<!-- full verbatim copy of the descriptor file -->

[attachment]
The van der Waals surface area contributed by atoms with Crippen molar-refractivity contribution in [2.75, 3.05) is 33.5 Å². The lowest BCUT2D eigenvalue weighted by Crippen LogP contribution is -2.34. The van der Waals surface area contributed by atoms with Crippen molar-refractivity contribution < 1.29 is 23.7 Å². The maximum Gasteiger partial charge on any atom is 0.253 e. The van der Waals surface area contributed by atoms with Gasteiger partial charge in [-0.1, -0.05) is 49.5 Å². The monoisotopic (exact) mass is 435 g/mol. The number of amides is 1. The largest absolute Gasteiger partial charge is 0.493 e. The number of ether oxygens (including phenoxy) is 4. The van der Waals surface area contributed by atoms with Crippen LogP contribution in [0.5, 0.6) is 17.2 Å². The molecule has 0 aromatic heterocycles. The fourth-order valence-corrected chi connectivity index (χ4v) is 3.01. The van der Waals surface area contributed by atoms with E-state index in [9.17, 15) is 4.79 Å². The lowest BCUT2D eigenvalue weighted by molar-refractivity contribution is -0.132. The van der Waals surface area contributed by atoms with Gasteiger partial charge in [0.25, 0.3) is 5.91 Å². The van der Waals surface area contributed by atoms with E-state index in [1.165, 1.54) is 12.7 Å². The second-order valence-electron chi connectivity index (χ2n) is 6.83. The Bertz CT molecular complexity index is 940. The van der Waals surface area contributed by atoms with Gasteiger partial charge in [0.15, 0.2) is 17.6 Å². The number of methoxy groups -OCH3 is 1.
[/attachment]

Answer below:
The van der Waals surface area contributed by atoms with Crippen molar-refractivity contribution in [2.75, 3.05) is 33.5 Å². The lowest BCUT2D eigenvalue weighted by Crippen LogP contribution is -2.34. The van der Waals surface area contributed by atoms with Crippen molar-refractivity contribution < 1.29 is 23.7 Å². The maximum Gasteiger partial charge on any atom is 0.253 e. The van der Waals surface area contributed by atoms with Gasteiger partial charge in [-0.1, -0.05) is 49.5 Å². The monoisotopic (exact) mass is 435 g/mol. The number of amides is 1. The largest absolute Gasteiger partial charge is 0.493 e. The number of ether oxygens (including phenoxy) is 4. The van der Waals surface area contributed by atoms with Crippen LogP contribution in [0.5, 0.6) is 17.2 Å². The molecule has 0 aromatic heterocycles. The fourth-order valence-corrected chi connectivity index (χ4v) is 3.01. The van der Waals surface area contributed by atoms with E-state index in [9.17, 15) is 4.79 Å². The lowest BCUT2D eigenvalue weighted by molar-refractivity contribution is -0.132. The van der Waals surface area contributed by atoms with Gasteiger partial charge in [0.25, 0.3) is 5.91 Å². The van der Waals surface area contributed by atoms with E-state index in [1.165, 1.54) is 12.7 Å². The second-order valence-electron chi connectivity index (χ2n) is 6.83. The Bertz CT molecular complexity index is 940. The van der Waals surface area contributed by atoms with Gasteiger partial charge in [0.15, 0.2) is 17.6 Å². The number of methoxy groups -OCH3 is 1.